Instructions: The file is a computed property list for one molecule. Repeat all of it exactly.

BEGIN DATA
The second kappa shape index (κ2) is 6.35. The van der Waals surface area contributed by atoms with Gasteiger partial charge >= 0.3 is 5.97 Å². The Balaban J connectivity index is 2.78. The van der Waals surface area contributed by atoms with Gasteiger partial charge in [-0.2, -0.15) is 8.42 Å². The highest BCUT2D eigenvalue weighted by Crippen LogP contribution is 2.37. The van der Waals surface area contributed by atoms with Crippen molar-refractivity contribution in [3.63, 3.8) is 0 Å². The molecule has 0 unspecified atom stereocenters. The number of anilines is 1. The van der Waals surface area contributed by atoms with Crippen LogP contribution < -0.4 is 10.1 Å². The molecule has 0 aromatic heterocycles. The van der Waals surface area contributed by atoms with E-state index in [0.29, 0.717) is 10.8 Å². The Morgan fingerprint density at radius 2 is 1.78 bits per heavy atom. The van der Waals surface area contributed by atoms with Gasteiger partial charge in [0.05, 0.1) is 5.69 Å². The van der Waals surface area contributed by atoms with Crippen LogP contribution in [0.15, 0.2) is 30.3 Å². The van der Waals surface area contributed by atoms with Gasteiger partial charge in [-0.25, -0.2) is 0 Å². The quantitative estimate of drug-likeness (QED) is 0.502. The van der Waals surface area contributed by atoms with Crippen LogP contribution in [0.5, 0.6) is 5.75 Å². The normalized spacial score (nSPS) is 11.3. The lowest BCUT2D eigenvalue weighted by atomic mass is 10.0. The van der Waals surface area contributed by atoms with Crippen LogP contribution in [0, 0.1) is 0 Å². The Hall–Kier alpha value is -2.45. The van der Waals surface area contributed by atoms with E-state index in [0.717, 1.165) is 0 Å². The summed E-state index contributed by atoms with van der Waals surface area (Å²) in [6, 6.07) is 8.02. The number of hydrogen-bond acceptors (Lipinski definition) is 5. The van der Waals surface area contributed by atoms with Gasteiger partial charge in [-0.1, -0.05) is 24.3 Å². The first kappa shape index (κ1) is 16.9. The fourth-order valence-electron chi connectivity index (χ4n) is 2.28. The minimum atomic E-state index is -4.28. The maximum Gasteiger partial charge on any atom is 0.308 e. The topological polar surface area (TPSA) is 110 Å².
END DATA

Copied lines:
The second kappa shape index (κ2) is 6.35. The van der Waals surface area contributed by atoms with Gasteiger partial charge >= 0.3 is 5.97 Å². The Balaban J connectivity index is 2.78. The van der Waals surface area contributed by atoms with Gasteiger partial charge in [-0.2, -0.15) is 8.42 Å². The highest BCUT2D eigenvalue weighted by Crippen LogP contribution is 2.37. The van der Waals surface area contributed by atoms with Crippen molar-refractivity contribution in [3.63, 3.8) is 0 Å². The molecule has 0 unspecified atom stereocenters. The number of anilines is 1. The van der Waals surface area contributed by atoms with Crippen LogP contribution < -0.4 is 10.1 Å². The molecule has 0 aromatic heterocycles. The van der Waals surface area contributed by atoms with E-state index in [0.29, 0.717) is 10.8 Å². The Morgan fingerprint density at radius 2 is 1.78 bits per heavy atom. The van der Waals surface area contributed by atoms with Gasteiger partial charge in [0.05, 0.1) is 5.69 Å². The van der Waals surface area contributed by atoms with Crippen LogP contribution in [0.15, 0.2) is 30.3 Å². The van der Waals surface area contributed by atoms with Gasteiger partial charge in [-0.25, -0.2) is 0 Å². The quantitative estimate of drug-likeness (QED) is 0.502. The van der Waals surface area contributed by atoms with Crippen LogP contribution in [0.5, 0.6) is 5.75 Å². The normalized spacial score (nSPS) is 11.3. The lowest BCUT2D eigenvalue weighted by atomic mass is 10.0. The van der Waals surface area contributed by atoms with Crippen LogP contribution in [0, 0.1) is 0 Å². The Hall–Kier alpha value is -2.45. The van der Waals surface area contributed by atoms with E-state index in [0.717, 1.165) is 0 Å². The summed E-state index contributed by atoms with van der Waals surface area (Å²) in [6, 6.07) is 8.02. The number of hydrogen-bond acceptors (Lipinski definition) is 5. The van der Waals surface area contributed by atoms with Gasteiger partial charge in [-0.1, -0.05) is 24.3 Å². The first kappa shape index (κ1) is 16.9. The fourth-order valence-electron chi connectivity index (χ4n) is 2.28. The minimum atomic E-state index is -4.28. The maximum Gasteiger partial charge on any atom is 0.308 e. The topological polar surface area (TPSA) is 110 Å².